Russell Wangersky wins 2009 Edna Staebler Award for Creative Non-Fiction
WATERLOO Russell Wangersky has won the 2009 Edna Staebler Award for Creative Non-Fiction for his memoir Burning Down the House: Fighting Fires and Losing Myself. A reception for Wangersky will take place November 30 at 7:30 p.m. in the Paul Martin Centre on the Waterloo campus of Wilfrid Laurier University.
Wangersky’s book offers a crystal-clear portrait of a man who, through his career as a firefighter, becomes addicted to the rush of danger. In a narrative stacked with house fires, car wrecks and various other human tragedies, Wangersky portrays the emotional contingencies and lingering trauma that slowly begin to pull his life apart. This is a powerful book that illuminates the darker natures of those whom we trust with our lives.
“Burning Down the House is a memoir in the truest definition of the word: a book that explores memory as both a creative and destructive force,” said Tanis MacDonald, award juror and assistant professor in Laurier’s Department of English and Film Studies. “The ironic title captures the camaraderie and dark humour of the firehouse, and its cautionary subtitle warns of the psychological price of serving society as an emergency rescue worker whose skills are absolutely essential and absolutely impossible to leave behind when the shift is over.”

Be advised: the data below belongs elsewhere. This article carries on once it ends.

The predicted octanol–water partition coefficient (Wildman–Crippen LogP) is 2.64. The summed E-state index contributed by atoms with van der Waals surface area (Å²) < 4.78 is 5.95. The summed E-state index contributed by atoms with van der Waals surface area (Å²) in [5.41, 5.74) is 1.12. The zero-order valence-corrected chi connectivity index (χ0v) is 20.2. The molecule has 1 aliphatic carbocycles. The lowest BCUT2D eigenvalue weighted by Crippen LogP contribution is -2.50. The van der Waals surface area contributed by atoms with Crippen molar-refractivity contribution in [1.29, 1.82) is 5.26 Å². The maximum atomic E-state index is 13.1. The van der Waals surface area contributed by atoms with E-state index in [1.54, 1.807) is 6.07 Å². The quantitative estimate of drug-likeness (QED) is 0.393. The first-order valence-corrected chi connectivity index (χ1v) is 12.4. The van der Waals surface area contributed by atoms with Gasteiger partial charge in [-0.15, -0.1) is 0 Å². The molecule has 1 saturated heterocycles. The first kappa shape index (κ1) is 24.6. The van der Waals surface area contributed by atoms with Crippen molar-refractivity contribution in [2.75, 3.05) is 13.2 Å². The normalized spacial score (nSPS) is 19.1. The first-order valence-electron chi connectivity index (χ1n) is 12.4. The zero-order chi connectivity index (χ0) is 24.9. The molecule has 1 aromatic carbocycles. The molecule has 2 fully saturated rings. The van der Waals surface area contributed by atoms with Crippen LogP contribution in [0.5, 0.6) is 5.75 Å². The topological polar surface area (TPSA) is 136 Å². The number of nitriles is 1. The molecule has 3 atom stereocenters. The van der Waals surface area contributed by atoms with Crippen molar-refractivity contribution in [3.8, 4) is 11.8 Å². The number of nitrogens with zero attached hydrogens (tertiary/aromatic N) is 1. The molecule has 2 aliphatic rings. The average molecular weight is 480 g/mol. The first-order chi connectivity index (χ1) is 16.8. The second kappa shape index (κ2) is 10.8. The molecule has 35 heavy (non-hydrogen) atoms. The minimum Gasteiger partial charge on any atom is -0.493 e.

Wangersky lives in St. John’s, Newfoundland and is the editorial page editor for the daily newspaper The Telegram. Burning Down the House is his second book.
In addition to Burning Down the House, the shortlist for the 2009 Edna Staebler Award also included: The Darien Gap: Travels in the Rainforest of Panama (Harbour Publishing) by Martin Mitchinson; Lost: A Memoir (Key Porter Books) by Cathy Ostlere; and The Riverbones: Stumbling After Eden in the Jungles of Suriname (McClelland & Stewart) by Andrew Westoll.
“Each year the longlist for the Edna Staebler Award contains books from a wide range of non-fiction subgenres: creative journalism, food writing, science and nature writing, biographies, and political, historical and archival writing, among others,” said MacDonald. “This year the longlist contained four memoirs that asked compelling questions about the problems of being human in the modern world, and the jury was pleased to be able to include all four of these memoirs on the shortlist.”
The Edna Staebler Award for Creative Non-Fiction was launched in 1991 and is administered by Wilfrid Laurier University, the only university in Canada to bestow a nationally recognized literary award. The $10,000 award encourages and recognizes Canadian writers for a first or second work of creative non-fiction that includes a Canadian locale and/or significance.